Were you surprised when you fell in love? Are you just not a person who believes in love? Do you have a tricky relationship with love?

FJM: I think that love for me is sort of an inevitability. There’s this gravitational pull. I’ve been in like three or four relationships, you know? It’s definitely something that I gravitate towards, but that I also have been like very skeptical of. There’s this real conflict. That song “Holy Shit,” it’s me waking up from kind of this intellectual fantasy where it’s, like, OK, yeah, maybe love is just an institution that blah blah blah… But I’m not going to live inside somebody else’s reasoning. There’s something so stupid about living in defiance of this thing that’s so obviously happening. It’s happening. It’s happening in my life. I’m not going to live in some kind of pseudo-intellectual defiance of that. I want to be free. Which is, you know, a work in progress admittedly. And that song does not really offer any answers. It’s just kind of like, OK, well, I know all this is not true. Or is true in a way that, I don’t know it’s just sort of irrelevant.

It’s definitely kind of unresolved at the end. It’s more questions than answers.

FJM: Yeah, definitely. I find certainty to be really grotesque—going around telling people that love is the answer or something. Love is always written about in the context of the divine, and I’d say that this is not a particularly divine album about love.

I feel like a lot of love albums are fairly predictable. But this one, it’s kind of cynical and kind of bitter, but also very open. It’s conflicted, in a way. It’s hard to put my finger on it.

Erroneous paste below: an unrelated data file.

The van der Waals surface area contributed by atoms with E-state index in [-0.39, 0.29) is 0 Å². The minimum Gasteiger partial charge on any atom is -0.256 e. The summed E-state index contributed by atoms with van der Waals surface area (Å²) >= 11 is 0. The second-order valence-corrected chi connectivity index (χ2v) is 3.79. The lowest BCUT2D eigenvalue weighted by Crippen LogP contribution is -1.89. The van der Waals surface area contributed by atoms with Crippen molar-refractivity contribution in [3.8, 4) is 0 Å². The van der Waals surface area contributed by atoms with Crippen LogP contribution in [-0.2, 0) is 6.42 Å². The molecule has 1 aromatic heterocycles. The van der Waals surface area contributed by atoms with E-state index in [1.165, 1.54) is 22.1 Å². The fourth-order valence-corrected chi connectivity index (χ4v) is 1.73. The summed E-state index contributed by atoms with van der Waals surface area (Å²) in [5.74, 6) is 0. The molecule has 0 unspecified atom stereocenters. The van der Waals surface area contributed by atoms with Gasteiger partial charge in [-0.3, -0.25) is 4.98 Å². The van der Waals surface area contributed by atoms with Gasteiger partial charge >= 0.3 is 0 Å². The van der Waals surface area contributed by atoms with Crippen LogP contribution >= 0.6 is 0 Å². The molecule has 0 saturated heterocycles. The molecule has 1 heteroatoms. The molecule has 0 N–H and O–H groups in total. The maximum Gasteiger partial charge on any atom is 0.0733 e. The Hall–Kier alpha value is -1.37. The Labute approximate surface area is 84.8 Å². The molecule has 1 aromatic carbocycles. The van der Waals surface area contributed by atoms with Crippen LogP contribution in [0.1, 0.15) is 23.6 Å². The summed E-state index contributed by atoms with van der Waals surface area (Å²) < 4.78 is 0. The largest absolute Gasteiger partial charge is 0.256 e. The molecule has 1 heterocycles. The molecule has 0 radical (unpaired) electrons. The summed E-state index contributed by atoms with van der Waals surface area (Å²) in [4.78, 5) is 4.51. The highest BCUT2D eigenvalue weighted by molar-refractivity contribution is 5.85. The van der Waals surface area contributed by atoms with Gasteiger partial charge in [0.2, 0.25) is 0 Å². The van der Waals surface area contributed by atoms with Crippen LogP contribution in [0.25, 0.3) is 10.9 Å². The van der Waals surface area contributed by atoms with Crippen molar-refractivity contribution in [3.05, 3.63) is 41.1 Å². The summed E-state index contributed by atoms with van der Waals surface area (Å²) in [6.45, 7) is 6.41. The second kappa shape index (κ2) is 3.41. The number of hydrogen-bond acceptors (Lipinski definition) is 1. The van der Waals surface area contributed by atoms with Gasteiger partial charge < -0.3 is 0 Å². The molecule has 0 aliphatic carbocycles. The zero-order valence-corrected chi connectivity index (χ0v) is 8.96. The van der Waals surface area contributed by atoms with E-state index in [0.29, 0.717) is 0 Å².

FJM: Yeah. There’s definitely conflict in it, and I think that there’s not a whole lot of that. People don’t want to acknowledge the conflict in intimacy or love, because they want to maintain their sacred cows. They want to maintain this kind of status quo sacred cow that love is magical cure-all for the condition of life. And you know, life is boring. Life is confusing. And when it’s not boring, it’s painful. And love doesn’t cure that. There’s no way out of that. I mean, I thought that being a drummer in a successful band was going to be a magical cure for the boredom or pain for the inevitabilities of human existence. But at the same time, there’s as much magic and wonder and whatever in this world as exists. It’s like, how do we reconcile these two things? And how do we reconcile these two realities? For me, love is more about having a partner with which to try to reconcile these two things. It’s about having this other person with whom you try to make sense of this fucking chaotic horror show that is the human experience. And that kind of solidarity, and that kind of mutual understanding. I don’t believe that love is this thing, that you find love. I think that you either make it with another person, or it doesn’t exist. It doesn’t exist out there. It’s an illusion that we either choose to cultivate or not. But for humans, illusions are as real… We’re the myth-making animal. It’s just what we do.

OK, last question. How do you maintain your vocals when you’re on tour?

FJM: Well, I didn’t used to. I quit smoking. I do some warm-ups, as stupid as those sound. Try to get some rest. Drink water. Horse steroids. Equine steroids direct to the throat.